Idea, Wisdom, Gather, Labor, Storage, UW, Tacoma. These are the words displayed on the massive signs atop the Garretson Woodruff Pratt building in downtown Tacoma, the messages shifting and transforming depending on the viewer’s angle.
To create Parapet Relay, Buster Simpson applied these words to angled surfaces, installing them on the facades of University of Washington Tacoma's newly rehabilitated academic buildings. Certain words and combinations can only be viewed from different vantage points, creating an interactive poem for passerby. The messages appear in changing colors and typefaces from different eras, adding an additional layer of feeling to each view.
Simpson also installed metal plaques in the surrounding sidewalks, marking the best viewpoints for the pieces.
Buster Simpson references both the historic and contemporary uses of the site in Parapet Relay. He describes his inspiration for the piece this way:
“The Woodruff-Pratt Building, one of University of Washington Tacoma's academic buildings, was originally built as a warehouse and served that purpose for many years. During those years the services provided by the warehouse company were prominently painted on almost every available surface of the building, including the parapet site. The largest of those signs read STORAGE. The project pays homage to both the history of the building and the campus' warehouse neighborhood in addition to the tradition of applied text on university buildings by re-applying a series of words to the parapet, albeit words that are more appropriate to the contemporary use of the old warehouse.”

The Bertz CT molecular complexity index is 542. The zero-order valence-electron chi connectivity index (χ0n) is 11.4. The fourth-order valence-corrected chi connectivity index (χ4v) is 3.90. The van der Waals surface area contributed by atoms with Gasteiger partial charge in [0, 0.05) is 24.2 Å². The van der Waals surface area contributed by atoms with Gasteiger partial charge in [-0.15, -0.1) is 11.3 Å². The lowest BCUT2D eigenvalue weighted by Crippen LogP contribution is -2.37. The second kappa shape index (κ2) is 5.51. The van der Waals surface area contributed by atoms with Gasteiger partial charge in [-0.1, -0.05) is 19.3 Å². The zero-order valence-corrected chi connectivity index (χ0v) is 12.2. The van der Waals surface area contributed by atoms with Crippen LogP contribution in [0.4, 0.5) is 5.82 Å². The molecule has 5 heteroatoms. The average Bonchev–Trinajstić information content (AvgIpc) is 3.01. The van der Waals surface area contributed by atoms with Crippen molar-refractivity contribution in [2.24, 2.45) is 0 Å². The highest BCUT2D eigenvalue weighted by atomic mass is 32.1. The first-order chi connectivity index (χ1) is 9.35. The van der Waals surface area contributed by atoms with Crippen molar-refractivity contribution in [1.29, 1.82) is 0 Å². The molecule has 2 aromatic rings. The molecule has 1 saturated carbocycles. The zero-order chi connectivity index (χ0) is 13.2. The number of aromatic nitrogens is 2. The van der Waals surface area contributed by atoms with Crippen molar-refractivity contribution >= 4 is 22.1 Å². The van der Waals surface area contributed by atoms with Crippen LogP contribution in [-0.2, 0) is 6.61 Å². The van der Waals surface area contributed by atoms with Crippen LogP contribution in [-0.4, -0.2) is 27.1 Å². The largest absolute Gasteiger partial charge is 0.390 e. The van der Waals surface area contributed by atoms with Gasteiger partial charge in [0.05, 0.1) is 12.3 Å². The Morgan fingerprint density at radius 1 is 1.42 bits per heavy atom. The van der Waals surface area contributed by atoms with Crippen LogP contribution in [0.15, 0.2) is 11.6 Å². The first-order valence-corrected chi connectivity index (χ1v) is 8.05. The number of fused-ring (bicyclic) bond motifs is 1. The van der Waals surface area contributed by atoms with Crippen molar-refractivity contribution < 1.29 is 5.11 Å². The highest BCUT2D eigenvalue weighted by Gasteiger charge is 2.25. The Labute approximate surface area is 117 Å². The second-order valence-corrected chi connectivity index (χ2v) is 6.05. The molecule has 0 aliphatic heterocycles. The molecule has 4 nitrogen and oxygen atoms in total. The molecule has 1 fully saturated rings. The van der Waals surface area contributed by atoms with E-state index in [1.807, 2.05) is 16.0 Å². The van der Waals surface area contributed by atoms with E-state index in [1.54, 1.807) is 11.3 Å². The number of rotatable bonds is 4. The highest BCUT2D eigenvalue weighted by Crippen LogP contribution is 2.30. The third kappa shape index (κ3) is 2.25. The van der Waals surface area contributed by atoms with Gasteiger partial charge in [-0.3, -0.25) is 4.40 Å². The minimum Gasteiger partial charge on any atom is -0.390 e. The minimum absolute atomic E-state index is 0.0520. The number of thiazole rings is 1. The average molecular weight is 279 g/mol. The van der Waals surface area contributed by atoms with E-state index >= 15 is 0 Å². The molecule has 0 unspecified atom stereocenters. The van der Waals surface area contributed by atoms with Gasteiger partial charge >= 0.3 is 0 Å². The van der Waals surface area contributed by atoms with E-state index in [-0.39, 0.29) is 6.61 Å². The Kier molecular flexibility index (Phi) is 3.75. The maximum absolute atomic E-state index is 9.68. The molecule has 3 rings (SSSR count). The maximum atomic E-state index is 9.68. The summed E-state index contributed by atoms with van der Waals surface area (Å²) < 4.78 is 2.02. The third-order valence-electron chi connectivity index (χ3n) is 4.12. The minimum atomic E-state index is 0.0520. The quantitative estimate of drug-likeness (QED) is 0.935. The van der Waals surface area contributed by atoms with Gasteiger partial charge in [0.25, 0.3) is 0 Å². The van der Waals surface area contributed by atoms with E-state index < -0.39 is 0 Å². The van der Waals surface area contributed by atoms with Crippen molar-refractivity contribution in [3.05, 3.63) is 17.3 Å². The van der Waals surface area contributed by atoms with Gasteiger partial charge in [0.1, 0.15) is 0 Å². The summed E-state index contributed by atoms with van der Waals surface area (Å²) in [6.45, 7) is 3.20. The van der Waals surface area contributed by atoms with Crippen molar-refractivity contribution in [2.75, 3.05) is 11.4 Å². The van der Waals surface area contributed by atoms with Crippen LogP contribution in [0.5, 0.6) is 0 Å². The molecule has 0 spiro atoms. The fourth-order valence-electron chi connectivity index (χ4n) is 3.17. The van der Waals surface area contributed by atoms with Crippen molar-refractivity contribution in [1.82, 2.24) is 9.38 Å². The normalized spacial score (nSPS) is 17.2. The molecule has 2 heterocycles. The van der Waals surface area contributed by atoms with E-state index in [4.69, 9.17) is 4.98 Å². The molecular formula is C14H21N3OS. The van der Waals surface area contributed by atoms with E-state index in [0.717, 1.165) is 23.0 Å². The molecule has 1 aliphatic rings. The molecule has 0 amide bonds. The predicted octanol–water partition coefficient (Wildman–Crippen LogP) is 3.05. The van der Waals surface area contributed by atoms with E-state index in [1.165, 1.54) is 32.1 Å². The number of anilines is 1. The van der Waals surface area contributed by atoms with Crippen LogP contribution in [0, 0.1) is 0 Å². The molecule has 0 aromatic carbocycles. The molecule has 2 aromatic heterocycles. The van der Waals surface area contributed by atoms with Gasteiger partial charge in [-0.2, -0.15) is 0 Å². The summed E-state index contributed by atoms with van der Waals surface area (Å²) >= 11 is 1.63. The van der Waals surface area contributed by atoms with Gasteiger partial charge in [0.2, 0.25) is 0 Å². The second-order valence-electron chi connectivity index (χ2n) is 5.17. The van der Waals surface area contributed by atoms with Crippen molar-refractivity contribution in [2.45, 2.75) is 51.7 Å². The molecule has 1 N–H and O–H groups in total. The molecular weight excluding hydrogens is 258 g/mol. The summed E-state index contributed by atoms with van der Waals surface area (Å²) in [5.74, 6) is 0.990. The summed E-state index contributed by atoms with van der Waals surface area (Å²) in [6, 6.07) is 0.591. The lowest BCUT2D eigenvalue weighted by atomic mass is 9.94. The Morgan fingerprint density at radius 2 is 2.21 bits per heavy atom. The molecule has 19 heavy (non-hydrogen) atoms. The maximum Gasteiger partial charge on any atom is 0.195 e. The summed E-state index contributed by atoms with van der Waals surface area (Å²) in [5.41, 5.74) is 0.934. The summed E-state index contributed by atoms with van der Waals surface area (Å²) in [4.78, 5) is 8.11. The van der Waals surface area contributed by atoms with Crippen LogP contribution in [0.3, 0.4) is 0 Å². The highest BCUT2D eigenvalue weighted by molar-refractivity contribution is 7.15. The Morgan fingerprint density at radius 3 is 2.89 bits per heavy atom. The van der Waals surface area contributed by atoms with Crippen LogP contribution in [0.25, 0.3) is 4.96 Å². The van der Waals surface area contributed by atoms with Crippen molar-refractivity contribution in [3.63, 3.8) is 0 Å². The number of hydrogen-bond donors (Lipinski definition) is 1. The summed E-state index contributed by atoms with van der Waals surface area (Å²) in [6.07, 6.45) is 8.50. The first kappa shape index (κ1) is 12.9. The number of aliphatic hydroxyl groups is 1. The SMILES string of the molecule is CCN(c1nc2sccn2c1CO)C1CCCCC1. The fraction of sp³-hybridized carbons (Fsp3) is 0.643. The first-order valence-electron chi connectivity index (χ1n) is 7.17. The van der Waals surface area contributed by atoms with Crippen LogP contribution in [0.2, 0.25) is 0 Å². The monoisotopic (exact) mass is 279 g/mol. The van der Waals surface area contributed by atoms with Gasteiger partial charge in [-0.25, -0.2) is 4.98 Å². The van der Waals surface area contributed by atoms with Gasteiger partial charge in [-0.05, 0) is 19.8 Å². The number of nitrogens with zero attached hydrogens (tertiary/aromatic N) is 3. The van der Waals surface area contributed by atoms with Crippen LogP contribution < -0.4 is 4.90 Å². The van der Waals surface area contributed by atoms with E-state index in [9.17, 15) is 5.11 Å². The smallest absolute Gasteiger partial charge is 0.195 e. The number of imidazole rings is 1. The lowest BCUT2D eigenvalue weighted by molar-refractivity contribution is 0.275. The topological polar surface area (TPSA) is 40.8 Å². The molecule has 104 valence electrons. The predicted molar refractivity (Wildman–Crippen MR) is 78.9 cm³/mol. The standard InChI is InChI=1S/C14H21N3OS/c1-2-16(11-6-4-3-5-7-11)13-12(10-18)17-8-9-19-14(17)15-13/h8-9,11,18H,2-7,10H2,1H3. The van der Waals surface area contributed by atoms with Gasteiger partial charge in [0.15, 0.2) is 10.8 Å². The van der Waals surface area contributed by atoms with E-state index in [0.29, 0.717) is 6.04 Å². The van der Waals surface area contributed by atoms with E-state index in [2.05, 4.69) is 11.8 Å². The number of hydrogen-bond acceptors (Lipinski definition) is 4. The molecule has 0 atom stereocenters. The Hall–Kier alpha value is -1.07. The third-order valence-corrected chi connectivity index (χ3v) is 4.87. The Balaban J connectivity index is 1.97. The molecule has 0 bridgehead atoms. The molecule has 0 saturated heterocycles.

The piece is in dialogue with several of the ghost signs on many UW Tacoma buildings, which were intentionally preserved by the University during campus development. These signs, alongside the Simpson piece, serve as a reminder of the neighborhood’s history.
Seattle-based American artist Buster Simpson was born in 1942, and is known as a pioneer in urban environmentalism and art in public spaces. Since the late 1960s, Simpson has created numerous site-specific and process-driven artworks, and has become an influential figure in the international discussion surrounding public art practices.
Visit the artist's website, or take a walking tour of his public art in Seattle.
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